A State Department conference call described the onset of the coordinated 9/11 assault on the Benghazi compound by attackers organized into at least three groups:
About 7:30 in the evening, he has his last meeting. It is with a Turkish diplomat. And at – when the meeting is over, at 8:30 – he has all these meetings, by the way, in what I call Building C – when the meeting is over, he escorts the Turkish diplomat to the main gate. There is an agent there with them. They say goodbye. They’re out in a street in front of the compound. Everything is calm at 8:30 p.m. There’s nothing unusual. There has been nothing unusual during the day at all outside…At 9:40 p.m., the agent in the TOC and the agents in Building C hear loud noises coming from the front gate. They also hear gunfire and an explosion. The agent in the TOC looks at his cameras – these are cameras that have pictures of the perimeter – and the camera on the main gate reveals a large number of people – a large number of men, armed men, flowing into the compound…at the very first moment when the agent in the TOC seized the people flowing through the gate, he immediately hits an alarm, and so there is a loud alarm. He gets on the public address system as well, yelling, “Attack, attack.”…
the attackers, when they came through the gate, immediately torched the barracks. It is aflame…They have jerry cans. They have jerry cans full of diesel fuel that they’ve picked up at the entrance when they torched the barracks. They have sprinkled the diesel fuel around. They light the furniture in the living room – this big, puffy, Middle Eastern furniture. They light it all on fire, and they have also lit part of the exterior of the building on fire. At the same time, there are other attackers that have penetrated Building B…A third group of attackers tried to break into the TOC.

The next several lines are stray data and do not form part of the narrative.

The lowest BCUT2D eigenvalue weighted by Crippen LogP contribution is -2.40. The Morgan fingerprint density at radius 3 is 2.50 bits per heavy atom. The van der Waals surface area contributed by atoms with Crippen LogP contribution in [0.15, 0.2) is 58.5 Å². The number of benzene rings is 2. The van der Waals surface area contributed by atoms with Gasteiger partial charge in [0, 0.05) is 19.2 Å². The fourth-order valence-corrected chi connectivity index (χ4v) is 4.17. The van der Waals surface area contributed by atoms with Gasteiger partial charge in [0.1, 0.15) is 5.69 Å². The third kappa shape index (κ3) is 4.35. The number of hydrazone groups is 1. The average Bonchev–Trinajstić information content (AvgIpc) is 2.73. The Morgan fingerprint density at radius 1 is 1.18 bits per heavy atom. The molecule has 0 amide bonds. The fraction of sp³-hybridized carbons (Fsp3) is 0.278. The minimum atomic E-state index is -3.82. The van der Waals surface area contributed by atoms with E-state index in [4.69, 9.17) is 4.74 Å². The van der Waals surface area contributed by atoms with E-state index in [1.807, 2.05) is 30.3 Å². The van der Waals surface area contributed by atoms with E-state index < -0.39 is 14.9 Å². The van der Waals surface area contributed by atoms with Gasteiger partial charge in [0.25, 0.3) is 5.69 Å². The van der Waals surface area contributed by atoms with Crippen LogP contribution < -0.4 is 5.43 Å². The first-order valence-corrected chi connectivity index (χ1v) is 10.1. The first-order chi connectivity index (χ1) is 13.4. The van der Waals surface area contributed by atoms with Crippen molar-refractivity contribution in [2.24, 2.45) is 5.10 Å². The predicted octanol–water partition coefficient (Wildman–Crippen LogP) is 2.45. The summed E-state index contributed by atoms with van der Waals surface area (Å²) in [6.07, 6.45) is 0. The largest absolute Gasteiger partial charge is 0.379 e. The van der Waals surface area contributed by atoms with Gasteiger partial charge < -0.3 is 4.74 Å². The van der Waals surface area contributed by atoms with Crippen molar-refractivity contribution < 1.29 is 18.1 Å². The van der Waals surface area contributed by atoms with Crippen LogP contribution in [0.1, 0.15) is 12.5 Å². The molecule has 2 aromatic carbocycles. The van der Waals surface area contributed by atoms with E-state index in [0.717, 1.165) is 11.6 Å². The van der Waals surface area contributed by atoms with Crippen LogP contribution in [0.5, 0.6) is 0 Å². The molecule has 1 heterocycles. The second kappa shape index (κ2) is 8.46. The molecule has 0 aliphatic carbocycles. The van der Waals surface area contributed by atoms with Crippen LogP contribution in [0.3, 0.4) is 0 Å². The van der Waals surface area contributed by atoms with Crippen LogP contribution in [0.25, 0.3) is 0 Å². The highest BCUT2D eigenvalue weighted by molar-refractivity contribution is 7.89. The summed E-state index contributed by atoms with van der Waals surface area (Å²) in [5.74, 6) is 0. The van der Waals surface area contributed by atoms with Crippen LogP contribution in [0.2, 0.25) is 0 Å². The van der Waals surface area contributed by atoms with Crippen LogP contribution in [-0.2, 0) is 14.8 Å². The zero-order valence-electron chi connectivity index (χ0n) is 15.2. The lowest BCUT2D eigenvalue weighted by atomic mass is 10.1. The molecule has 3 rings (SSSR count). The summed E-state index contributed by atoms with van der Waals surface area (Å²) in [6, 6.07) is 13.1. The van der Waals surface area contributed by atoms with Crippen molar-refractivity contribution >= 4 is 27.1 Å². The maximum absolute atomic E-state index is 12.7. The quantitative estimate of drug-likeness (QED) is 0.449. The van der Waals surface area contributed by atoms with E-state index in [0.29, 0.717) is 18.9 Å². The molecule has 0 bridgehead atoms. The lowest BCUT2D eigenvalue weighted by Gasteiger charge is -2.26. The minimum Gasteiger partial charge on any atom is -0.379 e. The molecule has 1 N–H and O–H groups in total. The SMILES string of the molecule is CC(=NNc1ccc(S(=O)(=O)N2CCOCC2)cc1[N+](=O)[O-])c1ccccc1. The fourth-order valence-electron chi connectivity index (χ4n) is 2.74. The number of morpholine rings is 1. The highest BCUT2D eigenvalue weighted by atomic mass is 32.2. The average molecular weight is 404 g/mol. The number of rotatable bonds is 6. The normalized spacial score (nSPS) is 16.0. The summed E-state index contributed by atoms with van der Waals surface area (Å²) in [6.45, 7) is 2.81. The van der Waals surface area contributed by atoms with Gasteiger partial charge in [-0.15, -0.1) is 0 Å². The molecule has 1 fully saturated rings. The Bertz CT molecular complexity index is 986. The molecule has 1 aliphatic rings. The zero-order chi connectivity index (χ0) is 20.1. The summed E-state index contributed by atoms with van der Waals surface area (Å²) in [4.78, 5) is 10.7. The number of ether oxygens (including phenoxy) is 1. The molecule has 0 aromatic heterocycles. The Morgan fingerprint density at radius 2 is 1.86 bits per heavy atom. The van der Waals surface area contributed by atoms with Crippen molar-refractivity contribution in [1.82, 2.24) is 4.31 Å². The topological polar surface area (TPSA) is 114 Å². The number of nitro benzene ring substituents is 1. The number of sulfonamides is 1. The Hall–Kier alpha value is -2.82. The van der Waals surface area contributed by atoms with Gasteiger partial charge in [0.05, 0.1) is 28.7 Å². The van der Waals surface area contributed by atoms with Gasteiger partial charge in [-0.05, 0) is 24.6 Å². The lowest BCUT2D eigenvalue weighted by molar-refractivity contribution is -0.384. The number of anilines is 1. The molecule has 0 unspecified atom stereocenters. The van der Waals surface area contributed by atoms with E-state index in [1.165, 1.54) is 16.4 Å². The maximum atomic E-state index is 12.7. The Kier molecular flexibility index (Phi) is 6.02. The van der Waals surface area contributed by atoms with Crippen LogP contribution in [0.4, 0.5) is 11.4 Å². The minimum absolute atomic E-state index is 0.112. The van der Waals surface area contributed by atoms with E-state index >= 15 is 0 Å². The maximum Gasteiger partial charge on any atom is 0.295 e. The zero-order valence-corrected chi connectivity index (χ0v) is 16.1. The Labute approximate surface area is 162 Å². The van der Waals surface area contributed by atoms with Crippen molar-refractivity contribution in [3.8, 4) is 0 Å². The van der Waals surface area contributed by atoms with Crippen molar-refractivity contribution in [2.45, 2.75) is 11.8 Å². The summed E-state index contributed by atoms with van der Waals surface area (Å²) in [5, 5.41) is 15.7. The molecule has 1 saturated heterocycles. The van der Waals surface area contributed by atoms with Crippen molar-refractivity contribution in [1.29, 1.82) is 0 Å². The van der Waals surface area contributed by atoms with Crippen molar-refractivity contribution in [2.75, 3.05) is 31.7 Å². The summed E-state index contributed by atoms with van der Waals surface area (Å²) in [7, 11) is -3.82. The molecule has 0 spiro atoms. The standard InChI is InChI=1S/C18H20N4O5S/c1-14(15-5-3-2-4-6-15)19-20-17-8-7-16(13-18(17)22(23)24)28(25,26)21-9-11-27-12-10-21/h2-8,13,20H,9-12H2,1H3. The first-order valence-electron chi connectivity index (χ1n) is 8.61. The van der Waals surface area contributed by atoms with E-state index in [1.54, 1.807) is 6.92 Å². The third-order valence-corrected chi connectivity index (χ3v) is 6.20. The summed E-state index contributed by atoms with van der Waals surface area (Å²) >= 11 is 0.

State Department’s Charlene Lamb who is in Washington:
When the attack began, a Diplomatic Security agent working in the Tactical Operations Center immediately activated the Imminent Danger Notification System and made an emergency announcement over the PA. Based on our security protocols, he also alerted the annex U.S. quick reaction security team stationed nearby, the Libyan 17th February Brigade, Embassy Tripoli, and the Diplomatic Security Command Center in Washington. From that point on, I could follow what was happening in almost real-time.
Libya is GMT+2, so State Department officials were following the attack while in their offices on the afternoon of September 11. And what was Hillary Clinton doing? State Department:
she was here very late that night. She was getting regular updates from both the DS Command Center and the senior NEA leadership in the building, she was making phone calls to senior people, and so she was obviously very much involved.
So, from mid-afternoon on 9-11, the State Department followed, in real-time, an organized assault on the Benghazi consulate by attackers who were divided into at least three groups, and the Secretary of State was very much involved. And yet here was Secretary Clinton on 9-12 talking about the YouTube video:
“Some have sought to justify this vicious behavior, along with the protest that took place at our Embassy in Cairo yesterday, as a response to inflammatory material posted on the internet.”
Moreover, as late as September 25, in his speech before the United Nations, the president mentioned both Ambassador Stevens and the video no fewer than seven times each.
We understand the temptation for the White House and the State Department to spin events this way. For the former it served the political narrative of the moment; for the latter it focused attention away from the appallingly bad security in Benghazi. But it was dumb. They knew too much even on the afternoon of 9-11 to think they could get away with it.